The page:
Side note: In the real draft that year, the Colts traded up in the second round to select Villanova tackle Ben Ijalana. Ijalana turned into yet another bust for the Polians, as injuries prevented him from developing into a quality player in Indianapolis. Had the Colts not traded up, players like Torrey Smith, Justin Houston, and Randall Cobb would have been available at pick No. 53. Busted drafts, like this one, were one of many reasons why Bill Polian and his son, Chris Polian, were fired after the 2011 season. The Colts went 2-14 that year and earned the No. 1 overall pick. Ryan Grigson was hired as the new general manager, and, shortly after his hiring, head coach Jim Caldwell was fired.


Mock Draft rounds: 2

Colts picks that year: No. 1 overall, No. 34 overall


Andrew Luck, QB, Stanford- No. 1 overall

Coby Fleener, TE, Stanford- No. 34 overall

KA-BOOM! Both picks nailed by Nostradamus Wells! Obviously, Luck was going to go No. 1 overall, but the Fleener pick was tricky. I liked Brandon Thompson of Clemson, and I figured that, if the 2013 Colts were going to roll with a new, defensive-oriented coach in Chuck Pagano, then they needed to invest a high pick on that side of the ball.

But, as I said in my mock draft write-up back then, "Fleener has the potential to be a dominant offensive player in the NFL." Two years later, Fleener isn't close to dominant, but he doesn't suck either. He's just OK. I can live with that.

Totally objective draft grade: A+

Side note: In the actual draft, corner Janoris Jenkins was still on the board at No. 34. In the mock, he went earlier than Fleener. In hindsight, drafting Jenkins over Fleener would have been the better move, and had Jenkins been there at No. 33 for me, I'd have gone that route. Jenkins is a shutdown corner while Fleener is an OK tight end who can't block.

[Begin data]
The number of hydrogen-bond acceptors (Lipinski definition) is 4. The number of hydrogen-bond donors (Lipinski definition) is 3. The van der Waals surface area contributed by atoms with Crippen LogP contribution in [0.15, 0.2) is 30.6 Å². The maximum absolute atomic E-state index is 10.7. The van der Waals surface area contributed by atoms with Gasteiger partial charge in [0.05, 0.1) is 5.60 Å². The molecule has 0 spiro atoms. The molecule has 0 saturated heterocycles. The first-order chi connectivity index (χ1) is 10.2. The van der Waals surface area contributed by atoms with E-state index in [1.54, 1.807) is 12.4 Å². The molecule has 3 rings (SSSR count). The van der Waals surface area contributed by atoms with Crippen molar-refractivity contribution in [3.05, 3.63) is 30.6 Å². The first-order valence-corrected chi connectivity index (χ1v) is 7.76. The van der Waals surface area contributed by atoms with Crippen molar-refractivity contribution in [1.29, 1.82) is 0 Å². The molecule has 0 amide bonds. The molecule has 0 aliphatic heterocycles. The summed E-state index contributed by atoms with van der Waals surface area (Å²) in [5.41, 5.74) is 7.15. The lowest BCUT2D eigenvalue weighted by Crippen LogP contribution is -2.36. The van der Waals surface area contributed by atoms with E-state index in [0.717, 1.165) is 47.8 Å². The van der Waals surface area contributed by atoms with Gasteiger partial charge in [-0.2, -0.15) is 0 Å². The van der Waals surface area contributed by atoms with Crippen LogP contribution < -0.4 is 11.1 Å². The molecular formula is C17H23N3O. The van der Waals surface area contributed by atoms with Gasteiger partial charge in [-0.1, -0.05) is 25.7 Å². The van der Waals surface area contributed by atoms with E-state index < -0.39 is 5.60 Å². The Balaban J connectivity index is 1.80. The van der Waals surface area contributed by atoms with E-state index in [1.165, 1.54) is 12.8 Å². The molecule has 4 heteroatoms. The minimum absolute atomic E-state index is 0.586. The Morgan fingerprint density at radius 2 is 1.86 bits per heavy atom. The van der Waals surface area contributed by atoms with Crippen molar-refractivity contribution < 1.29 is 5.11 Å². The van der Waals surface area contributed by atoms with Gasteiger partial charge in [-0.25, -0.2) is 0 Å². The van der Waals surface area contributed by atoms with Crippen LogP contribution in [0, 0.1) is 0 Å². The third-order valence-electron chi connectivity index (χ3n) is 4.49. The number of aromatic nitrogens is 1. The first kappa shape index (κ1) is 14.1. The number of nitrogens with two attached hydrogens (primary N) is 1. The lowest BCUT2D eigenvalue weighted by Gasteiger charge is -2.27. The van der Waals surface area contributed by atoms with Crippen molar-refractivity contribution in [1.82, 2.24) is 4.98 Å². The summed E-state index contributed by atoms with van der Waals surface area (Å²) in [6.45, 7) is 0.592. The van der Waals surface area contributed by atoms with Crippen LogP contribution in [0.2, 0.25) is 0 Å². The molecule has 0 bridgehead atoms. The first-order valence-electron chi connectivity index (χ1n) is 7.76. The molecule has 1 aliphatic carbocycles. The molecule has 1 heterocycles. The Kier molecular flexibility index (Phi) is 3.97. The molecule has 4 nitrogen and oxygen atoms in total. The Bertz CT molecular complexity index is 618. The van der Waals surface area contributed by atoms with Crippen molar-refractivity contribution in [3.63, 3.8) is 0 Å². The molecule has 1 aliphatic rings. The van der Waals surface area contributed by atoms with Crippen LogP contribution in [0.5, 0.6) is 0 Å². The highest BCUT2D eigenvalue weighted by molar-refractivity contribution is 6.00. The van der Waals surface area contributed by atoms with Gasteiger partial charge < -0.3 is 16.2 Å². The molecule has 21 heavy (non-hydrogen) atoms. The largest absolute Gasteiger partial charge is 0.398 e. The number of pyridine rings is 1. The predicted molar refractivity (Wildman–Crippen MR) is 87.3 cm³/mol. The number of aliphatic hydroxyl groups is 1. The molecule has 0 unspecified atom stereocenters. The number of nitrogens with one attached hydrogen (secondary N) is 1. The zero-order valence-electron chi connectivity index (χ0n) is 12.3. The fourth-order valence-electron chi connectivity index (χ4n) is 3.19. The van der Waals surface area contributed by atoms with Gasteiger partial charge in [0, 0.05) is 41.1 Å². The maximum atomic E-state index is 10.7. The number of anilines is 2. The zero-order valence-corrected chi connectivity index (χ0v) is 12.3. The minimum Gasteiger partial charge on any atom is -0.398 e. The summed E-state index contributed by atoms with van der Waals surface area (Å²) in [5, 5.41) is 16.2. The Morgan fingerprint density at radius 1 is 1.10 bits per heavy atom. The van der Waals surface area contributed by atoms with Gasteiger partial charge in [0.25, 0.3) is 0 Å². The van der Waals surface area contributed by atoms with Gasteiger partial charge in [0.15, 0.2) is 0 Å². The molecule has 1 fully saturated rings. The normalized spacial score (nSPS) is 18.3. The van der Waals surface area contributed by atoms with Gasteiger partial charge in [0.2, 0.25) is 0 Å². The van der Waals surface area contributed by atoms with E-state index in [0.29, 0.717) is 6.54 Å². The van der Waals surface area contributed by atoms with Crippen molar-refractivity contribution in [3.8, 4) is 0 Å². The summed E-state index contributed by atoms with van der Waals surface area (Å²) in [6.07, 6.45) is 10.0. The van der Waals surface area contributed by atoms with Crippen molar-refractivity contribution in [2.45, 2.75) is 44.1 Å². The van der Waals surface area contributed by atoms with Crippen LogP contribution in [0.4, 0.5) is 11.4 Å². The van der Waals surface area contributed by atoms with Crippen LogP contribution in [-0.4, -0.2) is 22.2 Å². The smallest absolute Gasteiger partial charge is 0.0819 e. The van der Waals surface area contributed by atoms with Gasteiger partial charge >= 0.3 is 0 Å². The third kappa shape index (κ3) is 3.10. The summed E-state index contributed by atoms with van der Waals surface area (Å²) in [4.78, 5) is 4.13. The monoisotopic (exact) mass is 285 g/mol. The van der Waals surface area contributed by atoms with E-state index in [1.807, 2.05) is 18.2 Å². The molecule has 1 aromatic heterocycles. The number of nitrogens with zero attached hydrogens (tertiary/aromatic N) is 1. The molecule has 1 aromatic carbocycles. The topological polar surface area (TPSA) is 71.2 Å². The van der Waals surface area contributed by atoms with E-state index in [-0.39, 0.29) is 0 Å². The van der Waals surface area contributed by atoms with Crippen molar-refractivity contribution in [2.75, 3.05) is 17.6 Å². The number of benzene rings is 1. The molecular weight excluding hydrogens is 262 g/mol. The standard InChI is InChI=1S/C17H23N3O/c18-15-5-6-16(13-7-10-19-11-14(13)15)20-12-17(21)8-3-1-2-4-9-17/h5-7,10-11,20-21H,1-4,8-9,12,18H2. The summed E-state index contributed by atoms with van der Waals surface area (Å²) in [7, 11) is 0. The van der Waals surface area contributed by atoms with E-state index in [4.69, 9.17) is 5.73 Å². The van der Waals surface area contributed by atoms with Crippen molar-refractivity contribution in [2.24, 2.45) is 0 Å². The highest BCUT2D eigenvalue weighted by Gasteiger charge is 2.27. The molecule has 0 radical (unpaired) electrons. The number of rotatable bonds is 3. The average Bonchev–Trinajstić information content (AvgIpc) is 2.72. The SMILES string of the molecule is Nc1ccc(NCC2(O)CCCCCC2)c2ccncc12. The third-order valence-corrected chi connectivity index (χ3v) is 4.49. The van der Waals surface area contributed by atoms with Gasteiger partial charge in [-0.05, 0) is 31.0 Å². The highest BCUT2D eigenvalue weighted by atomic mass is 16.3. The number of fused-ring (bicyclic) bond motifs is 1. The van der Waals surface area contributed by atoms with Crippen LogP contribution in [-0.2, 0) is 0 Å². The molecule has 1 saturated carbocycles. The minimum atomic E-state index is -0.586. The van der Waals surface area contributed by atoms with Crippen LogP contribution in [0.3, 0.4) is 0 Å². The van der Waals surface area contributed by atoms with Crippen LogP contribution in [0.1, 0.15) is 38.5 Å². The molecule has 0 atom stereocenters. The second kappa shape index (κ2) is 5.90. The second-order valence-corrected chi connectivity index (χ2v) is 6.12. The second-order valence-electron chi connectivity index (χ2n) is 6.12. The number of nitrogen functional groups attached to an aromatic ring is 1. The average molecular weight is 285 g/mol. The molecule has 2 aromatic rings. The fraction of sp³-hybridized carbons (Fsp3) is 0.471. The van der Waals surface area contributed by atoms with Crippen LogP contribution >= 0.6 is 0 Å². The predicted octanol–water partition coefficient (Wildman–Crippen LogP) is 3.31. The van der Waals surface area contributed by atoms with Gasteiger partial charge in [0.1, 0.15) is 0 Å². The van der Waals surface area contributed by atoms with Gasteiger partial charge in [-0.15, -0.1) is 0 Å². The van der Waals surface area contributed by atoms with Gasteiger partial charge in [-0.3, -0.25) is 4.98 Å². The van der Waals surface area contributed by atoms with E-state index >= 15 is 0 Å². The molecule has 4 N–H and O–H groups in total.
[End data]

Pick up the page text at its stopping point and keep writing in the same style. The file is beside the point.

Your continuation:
Mock Draft rounds: 2

Colts picks that year: No.24 overall, no second round selection


Datone Jones, DE, UCLA- No. 24 overall

After a 2012 draft that saw general manager Ryan Grigson load-up on offensive players, I felt the Colts needed to go heavy with defense in 2013, especially considering that they didn't have a second round pick. That selection was traded in August 2013 for Dolphins corner Vontae Davis. Had Grigson selected Jenkins at No. 34 in 2012 over Fleener, they wouldn't have needed to trade for Davis. But, what's done was done, and for this draft I had just one pick. Both Stampede Blue editor Matt Grecco and I loved Datone Jones, and we felt that he'd be able to add some pass rushing chops to the d-line. Jones was eventually taken by the Green Bay Packers at pick No. 26 overall. Jones had 3.5 sacks in 2013, but did not earn a starting spot on GB's d-line.

The Colts ended up selecting Florida State defensive end Bjoern Werner with the 24th overall pick. He had 2.5 sacks in 2013, but started in just one game.

Totally objective draft grade: B

Side note: In our mock last year, Werner was off the board by pick No. 24. I probably still would have gone with Jones.


Overall, I've got a pretty damn good draft record! Only one true bust (Harrell), a few very solids picks (Castonzo, Jones, Addai), and more than a few excellent ones (Luck, Forte, Arthur Jones). More importantly, I guessed right on four of eleven potential Colts picks, which is a very high percentage. But, don't take that from me. Listen to a former NFL agent who used to negotiate contracts with Bill Polian:

At the end of the day, this is all just guess work, and in more than a few places I simply got lucky with a pick, or my selection was so obvious that it would have been stupid to even consider an alternative. Example: Andrew Luck.

Still, if I were G.M. of the Colts today, my core selections of Matt Forte, Arthur Jones, Anthony Castonzo, Andrew Luck, Coby Fleener, and Datone Jones would still be on the roster. Also, when you compare my first and second round selections to those made by Bill and Chris Polian, mine are better. I had just one true "bust" with Harrell while the Polians had several from 2007-2011.


To be fair, lots of things factor into whether or not a draft pick is a success or not. Ultimately, Bill Polian was fired because he (once again) couldn't stop acting like a horse's ass and the team owner just got tired of him.

I guess the point of all this is to show how the draft is, in many ways, a crap shoot. However, the other side of this could be argued that, at the end of the day, some fans might now about as much about who to take in the draft as some of these supposed "experts" who run NFL front offices do.

Oh, and in case you care, I have the Colts taking Utah corner Keith McGill with pick No. 59 in the 2014 NFL Draft. We'll see if I can get my 5th correct selection this year.